Sorry, but I beg to differ.
If Miller had understood the etymology of “enthusiasm,” he may have chosen a word such as “zest” instead.
According to the Online Etymology Dictionary, the word meanders all the way back to Middle French in the 1600s on back to Latin and then back to the Greek word enthousiasmos, meaning "divine inspiration.” That word evolved from “enthousiazein ‘be inspired or possessed by a god, be rapt, be in ecstasy.’” And that word came from entheos, meaning "divinely inspired, possessed by a god."
Entheos contained two word parts. “En” meant “in,” and “theos” meant “god.” We still see the word part “theo” in many words that have God as part of their meaning. For example, theology is the study of God. Theocracy is “the rule of a state by God,” according to Webster’s. Then there’s my favorite, Theodore, which means “gift of God.” That was my father’s first name, and he lived up to it.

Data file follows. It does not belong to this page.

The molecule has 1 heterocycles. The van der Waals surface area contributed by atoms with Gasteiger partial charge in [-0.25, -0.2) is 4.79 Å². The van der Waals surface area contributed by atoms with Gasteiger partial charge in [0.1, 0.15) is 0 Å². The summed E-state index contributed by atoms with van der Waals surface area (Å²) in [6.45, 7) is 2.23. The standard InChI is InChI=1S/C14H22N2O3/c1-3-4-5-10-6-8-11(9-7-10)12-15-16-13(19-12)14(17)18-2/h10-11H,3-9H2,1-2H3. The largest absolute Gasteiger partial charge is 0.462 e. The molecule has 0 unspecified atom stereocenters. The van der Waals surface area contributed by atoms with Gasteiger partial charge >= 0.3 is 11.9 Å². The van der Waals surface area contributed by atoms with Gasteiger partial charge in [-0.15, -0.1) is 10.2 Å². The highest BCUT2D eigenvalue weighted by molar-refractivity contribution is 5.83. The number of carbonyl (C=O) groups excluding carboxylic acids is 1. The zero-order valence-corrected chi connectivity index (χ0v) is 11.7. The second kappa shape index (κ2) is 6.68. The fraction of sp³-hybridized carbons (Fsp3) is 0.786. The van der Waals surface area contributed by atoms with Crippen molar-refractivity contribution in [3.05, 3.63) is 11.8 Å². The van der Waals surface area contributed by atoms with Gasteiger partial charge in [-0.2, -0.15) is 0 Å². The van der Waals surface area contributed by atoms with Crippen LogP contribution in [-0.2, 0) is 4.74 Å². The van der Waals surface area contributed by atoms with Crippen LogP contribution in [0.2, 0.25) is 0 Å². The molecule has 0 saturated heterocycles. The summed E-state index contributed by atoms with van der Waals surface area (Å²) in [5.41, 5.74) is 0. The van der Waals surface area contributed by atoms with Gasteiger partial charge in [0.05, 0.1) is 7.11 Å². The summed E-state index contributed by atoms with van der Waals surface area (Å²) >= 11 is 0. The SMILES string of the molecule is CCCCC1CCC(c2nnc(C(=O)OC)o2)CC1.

If one believes that miracles are divinely inspired, then enthusiasm is indeed part and parcel of them.
Yes, I would agree that one needs to believe in miracles, but belief can come and go, as well. Might not we all admit that our belief, our faith, and yes, even our enthusiasm, waver a time or two as life presents its unique challenges?
Even though the modern-day world sometimes seems devoid of divine inspiration, I think the trick to continue believing in miracles is to discover some small event or sight each day that recharges our enthusiasm, our faith and our belief.
With that in mind, it’s time to admire those daffodils by the Sentinel’s back door again. With nighttime temperatures still hovering around freezing, they seem like small miracles to me.
Photo special to the Sentinel